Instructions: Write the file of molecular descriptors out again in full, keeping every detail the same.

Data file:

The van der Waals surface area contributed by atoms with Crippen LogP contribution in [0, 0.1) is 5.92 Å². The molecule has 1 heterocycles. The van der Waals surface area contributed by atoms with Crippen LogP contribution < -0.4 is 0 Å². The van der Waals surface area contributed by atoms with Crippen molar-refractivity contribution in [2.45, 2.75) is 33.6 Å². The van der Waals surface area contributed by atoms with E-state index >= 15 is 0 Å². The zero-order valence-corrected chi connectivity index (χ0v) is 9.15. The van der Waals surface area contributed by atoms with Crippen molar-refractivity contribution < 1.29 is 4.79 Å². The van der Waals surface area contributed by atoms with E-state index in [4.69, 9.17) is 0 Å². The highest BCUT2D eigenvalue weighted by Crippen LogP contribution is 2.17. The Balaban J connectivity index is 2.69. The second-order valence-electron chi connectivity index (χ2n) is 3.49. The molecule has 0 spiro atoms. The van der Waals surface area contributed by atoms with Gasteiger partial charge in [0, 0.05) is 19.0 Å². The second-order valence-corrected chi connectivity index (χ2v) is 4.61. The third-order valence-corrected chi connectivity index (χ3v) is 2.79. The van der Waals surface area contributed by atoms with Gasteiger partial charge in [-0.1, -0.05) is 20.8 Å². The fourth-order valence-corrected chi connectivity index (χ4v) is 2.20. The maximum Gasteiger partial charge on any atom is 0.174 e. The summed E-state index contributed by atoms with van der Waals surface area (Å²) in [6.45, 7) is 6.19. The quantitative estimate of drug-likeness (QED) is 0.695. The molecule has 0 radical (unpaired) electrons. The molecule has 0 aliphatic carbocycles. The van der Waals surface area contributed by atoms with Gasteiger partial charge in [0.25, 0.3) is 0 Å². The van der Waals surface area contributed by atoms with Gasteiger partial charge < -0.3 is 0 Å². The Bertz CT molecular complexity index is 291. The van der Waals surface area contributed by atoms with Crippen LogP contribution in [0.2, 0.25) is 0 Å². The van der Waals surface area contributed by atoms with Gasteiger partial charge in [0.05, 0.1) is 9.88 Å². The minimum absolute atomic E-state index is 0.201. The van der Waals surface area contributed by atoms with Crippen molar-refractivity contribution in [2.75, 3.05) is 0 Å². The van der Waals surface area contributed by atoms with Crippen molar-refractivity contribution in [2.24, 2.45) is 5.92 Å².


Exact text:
The van der Waals surface area contributed by atoms with Crippen LogP contribution in [0, 0.1) is 5.92 Å². The molecule has 1 heterocycles. The van der Waals surface area contributed by atoms with Crippen LogP contribution < -0.4 is 0 Å². The van der Waals surface area contributed by atoms with Crippen molar-refractivity contribution in [2.45, 2.75) is 33.6 Å². The van der Waals surface area contributed by atoms with E-state index >= 15 is 0 Å². The zero-order valence-corrected chi connectivity index (χ0v) is 9.15. The van der Waals surface area contributed by atoms with Crippen molar-refractivity contribution < 1.29 is 4.79 Å². The van der Waals surface area contributed by atoms with E-state index in [4.69, 9.17) is 0 Å². The highest BCUT2D eigenvalue weighted by Crippen LogP contribution is 2.17. The Balaban J connectivity index is 2.69. The second-order valence-electron chi connectivity index (χ2n) is 3.49. The molecule has 0 spiro atoms. The van der Waals surface area contributed by atoms with Gasteiger partial charge in [0, 0.05) is 19.0 Å². The second-order valence-corrected chi connectivity index (χ2v) is 4.61. The third-order valence-corrected chi connectivity index (χ3v) is 2.79. The van der Waals surface area contributed by atoms with Gasteiger partial charge in [-0.1, -0.05) is 20.8 Å². The fourth-order valence-corrected chi connectivity index (χ4v) is 2.20. The maximum Gasteiger partial charge on any atom is 0.174 e. The summed E-state index contributed by atoms with van der Waals surface area (Å²) in [6.45, 7) is 6.19. The quantitative estimate of drug-likeness (QED) is 0.695. The molecule has 0 radical (unpaired) electrons. The molecule has 0 aliphatic carbocycles. The van der Waals surface area contributed by atoms with Gasteiger partial charge in [0.25, 0.3) is 0 Å². The van der Waals surface area contributed by atoms with Gasteiger partial charge < -0.3 is 0 Å². The Bertz CT molecular complexity index is 291. The van der Waals surface area contributed by atoms with Crippen LogP contribution in [0.2, 0.25) is 0 Å². The van der Waals surface area contributed by atoms with Gasteiger partial charge in [0.05, 0.1) is 9.88 Å². The minimum absolute atomic E-state index is 0.201. The van der Waals surface area contributed by atoms with Crippen molar-refractivity contribution in [2.75, 3.05) is 0 Å². The van der Waals surface area contributed by atoms with Crippen molar-refractivity contribution in [2.24, 2.45) is 5.92 Å².